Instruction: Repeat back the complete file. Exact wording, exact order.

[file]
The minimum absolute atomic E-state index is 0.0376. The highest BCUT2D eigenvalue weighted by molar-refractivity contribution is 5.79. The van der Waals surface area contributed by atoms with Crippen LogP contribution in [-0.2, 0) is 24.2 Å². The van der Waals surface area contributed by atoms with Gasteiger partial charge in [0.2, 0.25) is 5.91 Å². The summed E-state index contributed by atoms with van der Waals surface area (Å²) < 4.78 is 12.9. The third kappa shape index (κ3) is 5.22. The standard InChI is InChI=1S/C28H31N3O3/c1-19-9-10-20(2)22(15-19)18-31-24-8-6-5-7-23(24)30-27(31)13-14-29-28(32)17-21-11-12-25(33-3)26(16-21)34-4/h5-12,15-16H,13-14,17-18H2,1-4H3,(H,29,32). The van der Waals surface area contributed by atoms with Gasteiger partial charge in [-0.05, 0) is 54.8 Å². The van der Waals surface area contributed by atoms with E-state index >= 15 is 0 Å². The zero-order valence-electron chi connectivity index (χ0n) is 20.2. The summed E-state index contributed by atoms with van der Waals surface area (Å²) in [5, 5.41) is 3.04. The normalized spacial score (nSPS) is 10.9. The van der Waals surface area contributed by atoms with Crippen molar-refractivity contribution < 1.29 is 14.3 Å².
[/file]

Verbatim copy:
The minimum absolute atomic E-state index is 0.0376. The highest BCUT2D eigenvalue weighted by molar-refractivity contribution is 5.79. The van der Waals surface area contributed by atoms with Crippen LogP contribution in [-0.2, 0) is 24.2 Å². The van der Waals surface area contributed by atoms with Gasteiger partial charge in [0.2, 0.25) is 5.91 Å². The summed E-state index contributed by atoms with van der Waals surface area (Å²) < 4.78 is 12.9. The third kappa shape index (κ3) is 5.22. The standard InChI is InChI=1S/C28H31N3O3/c1-19-9-10-20(2)22(15-19)18-31-24-8-6-5-7-23(24)30-27(31)13-14-29-28(32)17-21-11-12-25(33-3)26(16-21)34-4/h5-12,15-16H,13-14,17-18H2,1-4H3,(H,29,32). The van der Waals surface area contributed by atoms with Gasteiger partial charge in [-0.05, 0) is 54.8 Å². The van der Waals surface area contributed by atoms with E-state index >= 15 is 0 Å². The zero-order valence-electron chi connectivity index (χ0n) is 20.2. The summed E-state index contributed by atoms with van der Waals surface area (Å²) in [5, 5.41) is 3.04. The normalized spacial score (nSPS) is 10.9. The van der Waals surface area contributed by atoms with Crippen molar-refractivity contribution < 1.29 is 14.3 Å².